Puerto Rican Culture Development within the New York Diaspora

649 Words3 Pages
According to census research at Lehman College (1), during 1945 to the 1950’s more than half a million Puerto Rican natives migrated to several parts of the USA, originally from their own homeland, Puerto Rico. Several of the locations that Puerto Ricans migrated to include Chicago, New Jersey, Boston, Philadelphia, and New York City. One of the cities that experienced a large boom of Puerto Rican population was New York. This period was known as the “Great Migration” and had several factors that led to the mass migration. Some of these major events include the 1917 signing of the Jones-Shafroth Act by Woodrow Wilson, and the Great Depression. Afterwards, Puerto Ricans were permanent citizens of the US From these events. This still poses…show more content…
They start migrating due to hoping on finding a new start in the states because Puerto Rico’s economy at its worse at this time, and the common person is not finding jobs & is starving. As air travel technology advanced and low cost air flights appeared, this is where we start to see when a huge amount of Puerto Ricans decide to migrate over into the United States, and one of the states they migrate largely to in particular was New York City. They also migrate there also because non – stop flights toward New York were also becoming available at the time. Those Puerto Ricans also sought out a new beginning to their lives. This is also the time when Puerto Ricans start developing their culture and neighborhoods in New York.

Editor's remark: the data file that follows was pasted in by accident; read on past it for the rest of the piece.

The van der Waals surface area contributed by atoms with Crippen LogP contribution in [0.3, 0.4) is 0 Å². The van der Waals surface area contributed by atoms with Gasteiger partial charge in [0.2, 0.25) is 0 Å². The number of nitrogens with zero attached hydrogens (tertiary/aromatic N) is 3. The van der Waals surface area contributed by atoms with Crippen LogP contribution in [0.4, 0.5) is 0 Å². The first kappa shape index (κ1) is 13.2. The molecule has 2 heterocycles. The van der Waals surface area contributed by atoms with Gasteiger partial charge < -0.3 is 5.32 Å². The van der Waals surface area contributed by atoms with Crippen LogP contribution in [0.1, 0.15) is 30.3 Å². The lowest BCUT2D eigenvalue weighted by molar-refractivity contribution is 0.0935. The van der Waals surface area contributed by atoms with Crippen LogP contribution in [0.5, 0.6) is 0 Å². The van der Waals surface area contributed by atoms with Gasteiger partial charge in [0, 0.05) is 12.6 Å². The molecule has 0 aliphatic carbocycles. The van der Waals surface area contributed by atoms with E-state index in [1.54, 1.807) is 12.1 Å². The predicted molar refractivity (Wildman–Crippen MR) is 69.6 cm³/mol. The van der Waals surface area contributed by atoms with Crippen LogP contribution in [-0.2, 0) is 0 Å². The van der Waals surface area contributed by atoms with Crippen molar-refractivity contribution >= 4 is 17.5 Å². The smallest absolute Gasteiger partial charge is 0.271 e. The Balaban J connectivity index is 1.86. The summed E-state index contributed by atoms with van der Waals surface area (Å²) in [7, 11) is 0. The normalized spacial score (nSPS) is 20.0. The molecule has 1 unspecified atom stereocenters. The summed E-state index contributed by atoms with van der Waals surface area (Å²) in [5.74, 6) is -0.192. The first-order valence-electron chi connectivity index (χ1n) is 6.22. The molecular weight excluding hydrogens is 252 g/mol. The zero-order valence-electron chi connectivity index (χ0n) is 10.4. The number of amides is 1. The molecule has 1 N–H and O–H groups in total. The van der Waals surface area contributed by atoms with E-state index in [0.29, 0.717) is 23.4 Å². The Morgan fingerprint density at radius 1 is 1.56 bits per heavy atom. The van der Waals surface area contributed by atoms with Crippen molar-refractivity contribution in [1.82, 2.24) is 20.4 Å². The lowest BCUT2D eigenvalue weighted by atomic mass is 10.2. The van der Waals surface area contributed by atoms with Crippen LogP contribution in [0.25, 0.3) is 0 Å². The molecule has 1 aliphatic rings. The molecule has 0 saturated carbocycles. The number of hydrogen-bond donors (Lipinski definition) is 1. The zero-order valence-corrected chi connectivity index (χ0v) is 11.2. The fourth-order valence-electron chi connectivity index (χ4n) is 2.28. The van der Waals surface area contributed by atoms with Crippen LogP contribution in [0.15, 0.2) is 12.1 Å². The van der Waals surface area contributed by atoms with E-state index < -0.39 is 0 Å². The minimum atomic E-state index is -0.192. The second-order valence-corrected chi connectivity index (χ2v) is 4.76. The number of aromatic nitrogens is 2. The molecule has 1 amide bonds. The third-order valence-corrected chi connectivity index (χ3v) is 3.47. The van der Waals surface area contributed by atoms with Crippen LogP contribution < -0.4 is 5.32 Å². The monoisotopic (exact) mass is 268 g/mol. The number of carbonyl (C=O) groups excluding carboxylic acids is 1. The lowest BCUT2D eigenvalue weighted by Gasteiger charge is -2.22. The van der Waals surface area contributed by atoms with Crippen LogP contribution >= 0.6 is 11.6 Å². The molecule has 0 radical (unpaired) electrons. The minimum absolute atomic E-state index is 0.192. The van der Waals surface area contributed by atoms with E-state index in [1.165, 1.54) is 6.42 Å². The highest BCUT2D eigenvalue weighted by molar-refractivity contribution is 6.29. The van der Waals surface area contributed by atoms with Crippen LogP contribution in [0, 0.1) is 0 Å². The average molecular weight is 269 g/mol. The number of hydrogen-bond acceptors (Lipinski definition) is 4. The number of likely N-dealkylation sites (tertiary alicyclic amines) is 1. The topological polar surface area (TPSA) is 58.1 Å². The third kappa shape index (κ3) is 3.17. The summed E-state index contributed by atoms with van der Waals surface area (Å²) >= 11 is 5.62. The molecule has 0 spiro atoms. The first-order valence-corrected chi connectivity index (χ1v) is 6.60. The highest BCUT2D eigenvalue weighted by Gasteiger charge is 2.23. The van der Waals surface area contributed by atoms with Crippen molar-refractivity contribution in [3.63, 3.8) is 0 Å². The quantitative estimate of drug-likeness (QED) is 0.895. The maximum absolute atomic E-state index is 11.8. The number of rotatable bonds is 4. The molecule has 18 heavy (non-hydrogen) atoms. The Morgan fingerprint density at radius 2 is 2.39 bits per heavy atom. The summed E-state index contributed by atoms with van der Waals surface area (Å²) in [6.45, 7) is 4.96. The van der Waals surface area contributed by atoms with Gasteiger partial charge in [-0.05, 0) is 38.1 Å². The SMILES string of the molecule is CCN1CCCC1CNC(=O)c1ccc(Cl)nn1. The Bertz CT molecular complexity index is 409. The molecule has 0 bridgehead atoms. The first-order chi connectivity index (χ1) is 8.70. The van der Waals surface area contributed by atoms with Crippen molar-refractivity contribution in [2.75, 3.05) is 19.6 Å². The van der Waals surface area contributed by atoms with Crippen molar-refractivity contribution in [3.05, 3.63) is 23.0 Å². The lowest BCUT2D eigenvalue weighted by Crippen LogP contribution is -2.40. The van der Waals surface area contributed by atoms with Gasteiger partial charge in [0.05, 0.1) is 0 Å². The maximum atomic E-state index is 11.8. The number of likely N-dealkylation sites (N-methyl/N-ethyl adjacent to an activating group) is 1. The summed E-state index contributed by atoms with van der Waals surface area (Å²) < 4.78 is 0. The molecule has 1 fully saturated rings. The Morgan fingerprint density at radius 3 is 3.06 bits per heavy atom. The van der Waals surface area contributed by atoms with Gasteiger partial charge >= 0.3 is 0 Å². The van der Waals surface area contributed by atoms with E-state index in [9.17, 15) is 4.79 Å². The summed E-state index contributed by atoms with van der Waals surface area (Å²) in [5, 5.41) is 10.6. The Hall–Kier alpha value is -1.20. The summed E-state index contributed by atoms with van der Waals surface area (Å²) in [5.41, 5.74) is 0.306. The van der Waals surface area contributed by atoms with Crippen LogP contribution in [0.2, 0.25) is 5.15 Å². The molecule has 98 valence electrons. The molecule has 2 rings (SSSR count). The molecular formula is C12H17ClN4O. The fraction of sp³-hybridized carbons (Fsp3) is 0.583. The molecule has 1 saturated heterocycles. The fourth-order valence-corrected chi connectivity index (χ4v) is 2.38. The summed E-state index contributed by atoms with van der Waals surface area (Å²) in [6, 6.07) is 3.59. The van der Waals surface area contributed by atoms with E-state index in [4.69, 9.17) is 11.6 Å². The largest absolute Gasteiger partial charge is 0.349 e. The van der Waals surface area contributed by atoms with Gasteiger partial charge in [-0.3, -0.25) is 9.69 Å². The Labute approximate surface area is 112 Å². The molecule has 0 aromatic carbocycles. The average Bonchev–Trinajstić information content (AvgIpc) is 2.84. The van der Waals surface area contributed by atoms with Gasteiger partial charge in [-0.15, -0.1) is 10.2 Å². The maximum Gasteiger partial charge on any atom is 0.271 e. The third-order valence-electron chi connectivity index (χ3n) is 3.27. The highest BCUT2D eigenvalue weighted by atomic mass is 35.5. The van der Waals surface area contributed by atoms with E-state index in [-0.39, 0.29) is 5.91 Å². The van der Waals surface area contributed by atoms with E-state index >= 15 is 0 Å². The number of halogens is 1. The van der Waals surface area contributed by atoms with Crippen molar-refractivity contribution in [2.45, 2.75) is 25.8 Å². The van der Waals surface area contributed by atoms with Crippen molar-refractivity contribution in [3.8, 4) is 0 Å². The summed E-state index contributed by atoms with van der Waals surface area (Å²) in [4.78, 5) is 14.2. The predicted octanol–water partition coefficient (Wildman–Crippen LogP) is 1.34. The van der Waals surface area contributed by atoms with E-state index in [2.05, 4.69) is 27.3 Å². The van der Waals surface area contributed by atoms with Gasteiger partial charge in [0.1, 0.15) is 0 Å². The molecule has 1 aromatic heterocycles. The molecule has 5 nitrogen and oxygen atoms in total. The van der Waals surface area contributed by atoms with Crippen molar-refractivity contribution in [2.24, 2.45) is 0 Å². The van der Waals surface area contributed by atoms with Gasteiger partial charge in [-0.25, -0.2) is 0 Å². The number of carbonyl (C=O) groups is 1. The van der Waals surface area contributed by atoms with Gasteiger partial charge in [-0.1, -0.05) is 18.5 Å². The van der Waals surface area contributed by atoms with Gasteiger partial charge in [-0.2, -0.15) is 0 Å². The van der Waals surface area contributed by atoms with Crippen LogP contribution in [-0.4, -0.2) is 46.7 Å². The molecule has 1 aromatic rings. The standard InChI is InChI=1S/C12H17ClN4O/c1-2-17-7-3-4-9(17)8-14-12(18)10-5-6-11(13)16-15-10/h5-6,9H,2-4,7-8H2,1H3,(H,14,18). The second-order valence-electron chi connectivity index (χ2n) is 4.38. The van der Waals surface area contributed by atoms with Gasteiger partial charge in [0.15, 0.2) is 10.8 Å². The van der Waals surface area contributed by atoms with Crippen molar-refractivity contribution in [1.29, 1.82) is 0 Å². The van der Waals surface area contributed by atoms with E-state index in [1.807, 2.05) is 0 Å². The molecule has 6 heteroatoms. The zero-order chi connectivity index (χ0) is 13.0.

In 1945, technological advances in the aviation field helped Puerto Ricans migrate in immense numbers, and also the air fare of flights were affordable for the average Puerto Rican instead of a higher upper class only being able to afford air travel. Puerto Ricans then began to travel all over the US, but a massive number, about 200 to 500 thousand migrated toward New York. Now before the mass migration, Puerto Ricans were already living in New York, specifically in East Harlem known as “El Barrio” to many Puerto Ricans. They had moved there mainly because of the affordable housing rent and non-existent racial discrimination since racial discrimination was still big in the 1920-60’s. The
Open Document